Malagator (noun) – A malamute puppy in the height of its teething years who is prepared to inflict unintentional pain any time it can get its teeth around you
Malagate (verb) – To inflict unintentional pain with Ginsu-knife sharp puppy teeth
Nukka (proper noun) – The Kaplan family Malagator
2019 was a typical year. My daughter was finishing her last year of elementary school. My husband and I worked our corporate jobs in town while our 13-year-old husky mix held down the fort. Cyan was an anchor in our family; my bulletproof dog.
Then 2020 hit. By the spring, Cyan was ready to move on and watch us from above. Her body gave out and we gave her the gift of letting her go. She passed peacefully in our home and I swore off dogs for the next decade.
Fast forward a whopping four days. The void in me was greater than I ever imagined. All of my reasons for not getting another dog were moot, thanks to COVID-19. We were all home full time with nothing better to do than mop up dog pee and endure the sleepless nights of a newborn. We needed a distraction and our bustling lives had been indefinitely halted. By the time life would return to normal, I figured we’d have an adult well-adjusted dog who will become Cyan’s successor. She can manage the house during the day … keep the cats in line.
On June 5, 2020, Nukka the Malagator was born. We watched her litter grow through pictures on Facebook. Eight weeks later, we brought home a 20-pound, fluffy lead weight with tiny razors for teeth. Our first mistake was thinking we could transport her in a cat carrier for three hours to get home. She’s only eight weeks, right? How big could she be? Five minutes into the drive, we pulled over, dislodged her from the carrier and held her the rest of the way.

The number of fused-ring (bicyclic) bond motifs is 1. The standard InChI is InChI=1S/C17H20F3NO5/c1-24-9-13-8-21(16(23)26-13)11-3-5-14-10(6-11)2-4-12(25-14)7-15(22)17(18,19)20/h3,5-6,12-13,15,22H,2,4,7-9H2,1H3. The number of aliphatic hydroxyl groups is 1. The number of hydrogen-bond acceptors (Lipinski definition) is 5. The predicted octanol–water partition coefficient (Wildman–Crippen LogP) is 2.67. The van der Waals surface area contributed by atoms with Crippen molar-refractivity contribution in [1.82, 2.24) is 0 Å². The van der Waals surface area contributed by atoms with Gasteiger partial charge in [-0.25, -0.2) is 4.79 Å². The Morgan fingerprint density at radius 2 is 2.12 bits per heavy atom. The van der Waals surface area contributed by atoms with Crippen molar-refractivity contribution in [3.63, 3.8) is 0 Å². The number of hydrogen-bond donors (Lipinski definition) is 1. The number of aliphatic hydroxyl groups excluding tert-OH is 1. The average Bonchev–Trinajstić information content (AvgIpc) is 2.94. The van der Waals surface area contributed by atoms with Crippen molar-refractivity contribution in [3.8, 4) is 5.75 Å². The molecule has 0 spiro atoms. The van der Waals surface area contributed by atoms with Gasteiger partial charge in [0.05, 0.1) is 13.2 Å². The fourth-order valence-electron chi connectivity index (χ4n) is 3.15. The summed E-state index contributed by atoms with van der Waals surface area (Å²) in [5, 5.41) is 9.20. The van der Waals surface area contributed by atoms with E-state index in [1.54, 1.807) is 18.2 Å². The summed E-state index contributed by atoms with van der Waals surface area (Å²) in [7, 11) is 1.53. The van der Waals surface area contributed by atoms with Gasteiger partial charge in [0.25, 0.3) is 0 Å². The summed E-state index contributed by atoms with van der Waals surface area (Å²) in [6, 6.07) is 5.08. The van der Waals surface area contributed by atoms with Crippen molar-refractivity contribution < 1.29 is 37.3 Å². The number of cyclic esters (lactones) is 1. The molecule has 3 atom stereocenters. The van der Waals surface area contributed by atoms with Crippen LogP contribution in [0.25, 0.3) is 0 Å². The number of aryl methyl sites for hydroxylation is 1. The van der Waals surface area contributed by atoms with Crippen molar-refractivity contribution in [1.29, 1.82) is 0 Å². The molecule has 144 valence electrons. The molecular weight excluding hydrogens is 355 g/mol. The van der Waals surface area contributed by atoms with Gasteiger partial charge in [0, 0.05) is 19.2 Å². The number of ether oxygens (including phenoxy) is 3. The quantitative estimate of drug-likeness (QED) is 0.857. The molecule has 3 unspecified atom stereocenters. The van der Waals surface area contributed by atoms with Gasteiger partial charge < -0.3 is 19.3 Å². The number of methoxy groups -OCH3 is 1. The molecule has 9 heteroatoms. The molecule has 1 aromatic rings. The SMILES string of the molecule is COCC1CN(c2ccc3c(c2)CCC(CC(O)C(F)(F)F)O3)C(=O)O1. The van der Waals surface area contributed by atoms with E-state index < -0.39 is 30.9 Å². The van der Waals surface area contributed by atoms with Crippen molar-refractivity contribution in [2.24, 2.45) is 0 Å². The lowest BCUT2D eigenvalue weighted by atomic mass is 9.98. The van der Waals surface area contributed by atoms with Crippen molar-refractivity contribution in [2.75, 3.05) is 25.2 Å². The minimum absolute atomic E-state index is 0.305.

When your previous dog made it to 13 years old, you have a selective memory on the early days. Sleep deprivation is real with a puppy. Don’t ask me, though. Since I was still working (from home), my furloughed husband took the night shifts. ALL the night shifts. Besides spontaneous naps intermittently throughout the day and the occasional, “You take her,” he survived.
We researched Alaskan Malamutes and knew everything we should know—in theory. The stubbornness of this dog does not do any research justice. Malamutes are smart. I think they verge on genius. Defiant genius. She knew exactly what we wanted even at three months. That didn’t mean she’d comply.
A fellow malamute owner educated us on the term, Alaskan Flat Tire. Nukka was a pro from the day she came home. If she didn’t want to walk, it was as simple as plopping her butt right down on that concrete and putting the brakes on. Often, it escalated to her throwing herself down on her back with paws pointing to the heavens and her dopey tongue flopping out the side of her mouth. She wouldn’t budge without the promise of something tasty to lure her back up.